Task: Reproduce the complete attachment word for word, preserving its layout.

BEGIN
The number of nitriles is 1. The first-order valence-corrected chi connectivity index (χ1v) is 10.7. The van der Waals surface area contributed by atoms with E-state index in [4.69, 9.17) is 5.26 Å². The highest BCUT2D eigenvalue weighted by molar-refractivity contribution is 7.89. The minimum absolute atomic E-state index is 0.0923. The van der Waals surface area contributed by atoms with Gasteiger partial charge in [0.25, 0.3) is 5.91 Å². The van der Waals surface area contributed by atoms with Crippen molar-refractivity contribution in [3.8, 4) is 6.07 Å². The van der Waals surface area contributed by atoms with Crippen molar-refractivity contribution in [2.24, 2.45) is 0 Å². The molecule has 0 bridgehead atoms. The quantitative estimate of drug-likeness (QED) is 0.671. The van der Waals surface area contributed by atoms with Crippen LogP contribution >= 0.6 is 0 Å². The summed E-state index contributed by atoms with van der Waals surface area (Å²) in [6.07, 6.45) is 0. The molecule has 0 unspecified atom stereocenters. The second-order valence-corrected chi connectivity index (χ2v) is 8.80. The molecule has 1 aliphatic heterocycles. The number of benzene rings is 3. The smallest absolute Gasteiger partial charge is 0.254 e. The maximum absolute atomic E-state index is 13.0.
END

The number of nitriles is 1. The first-order valence-corrected chi connectivity index (χ1v) is 10.7. The van der Waals surface area contributed by atoms with E-state index in [4.69, 9.17) is 5.26 Å². The highest BCUT2D eigenvalue weighted by molar-refractivity contribution is 7.89. The minimum absolute atomic E-state index is 0.0923. The van der Waals surface area contributed by atoms with Gasteiger partial charge in [0.25, 0.3) is 5.91 Å². The van der Waals surface area contributed by atoms with Crippen molar-refractivity contribution in [3.8, 4) is 6.07 Å². The van der Waals surface area contributed by atoms with Crippen molar-refractivity contribution in [2.24, 2.45) is 0 Å². The molecule has 0 bridgehead atoms. The quantitative estimate of drug-likeness (QED) is 0.671. The van der Waals surface area contributed by atoms with Crippen LogP contribution >= 0.6 is 0 Å². The summed E-state index contributed by atoms with van der Waals surface area (Å²) in [6.07, 6.45) is 0. The molecule has 0 unspecified atom stereocenters. The second-order valence-corrected chi connectivity index (χ2v) is 8.80. The molecule has 1 aliphatic heterocycles. The number of benzene rings is 3. The smallest absolute Gasteiger partial charge is 0.254 e. The maximum absolute atomic E-state index is 13.0.